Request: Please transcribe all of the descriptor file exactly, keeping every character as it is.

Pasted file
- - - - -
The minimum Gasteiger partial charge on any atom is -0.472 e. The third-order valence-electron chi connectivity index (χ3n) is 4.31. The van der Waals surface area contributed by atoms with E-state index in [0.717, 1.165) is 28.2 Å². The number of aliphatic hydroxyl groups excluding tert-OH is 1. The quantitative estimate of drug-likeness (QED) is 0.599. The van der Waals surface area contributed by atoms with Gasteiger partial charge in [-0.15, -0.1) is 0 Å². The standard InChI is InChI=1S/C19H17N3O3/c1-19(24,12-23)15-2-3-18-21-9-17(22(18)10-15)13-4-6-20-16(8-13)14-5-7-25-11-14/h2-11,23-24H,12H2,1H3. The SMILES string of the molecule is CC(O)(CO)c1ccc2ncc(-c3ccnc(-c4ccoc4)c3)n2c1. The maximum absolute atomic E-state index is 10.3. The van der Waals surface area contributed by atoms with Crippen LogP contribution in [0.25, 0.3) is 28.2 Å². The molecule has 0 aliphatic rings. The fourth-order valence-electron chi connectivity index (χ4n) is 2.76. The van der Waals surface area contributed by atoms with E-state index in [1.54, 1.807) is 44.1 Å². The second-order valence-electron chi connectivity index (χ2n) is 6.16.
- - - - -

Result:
The minimum Gasteiger partial charge on any atom is -0.472 e. The third-order valence-electron chi connectivity index (χ3n) is 4.31. The van der Waals surface area contributed by atoms with E-state index in [0.717, 1.165) is 28.2 Å². The number of aliphatic hydroxyl groups excluding tert-OH is 1. The quantitative estimate of drug-likeness (QED) is 0.599. The van der Waals surface area contributed by atoms with Gasteiger partial charge in [-0.15, -0.1) is 0 Å². The standard InChI is InChI=1S/C19H17N3O3/c1-19(24,12-23)15-2-3-18-21-9-17(22(18)10-15)13-4-6-20-16(8-13)14-5-7-25-11-14/h2-11,23-24H,12H2,1H3. The SMILES string of the molecule is CC(O)(CO)c1ccc2ncc(-c3ccnc(-c4ccoc4)c3)n2c1. The maximum absolute atomic E-state index is 10.3. The van der Waals surface area contributed by atoms with Crippen LogP contribution in [0.25, 0.3) is 28.2 Å². The molecule has 0 aliphatic rings. The fourth-order valence-electron chi connectivity index (χ4n) is 2.76. The van der Waals surface area contributed by atoms with E-state index in [1.54, 1.807) is 44.1 Å². The second-order valence-electron chi connectivity index (χ2n) is 6.16.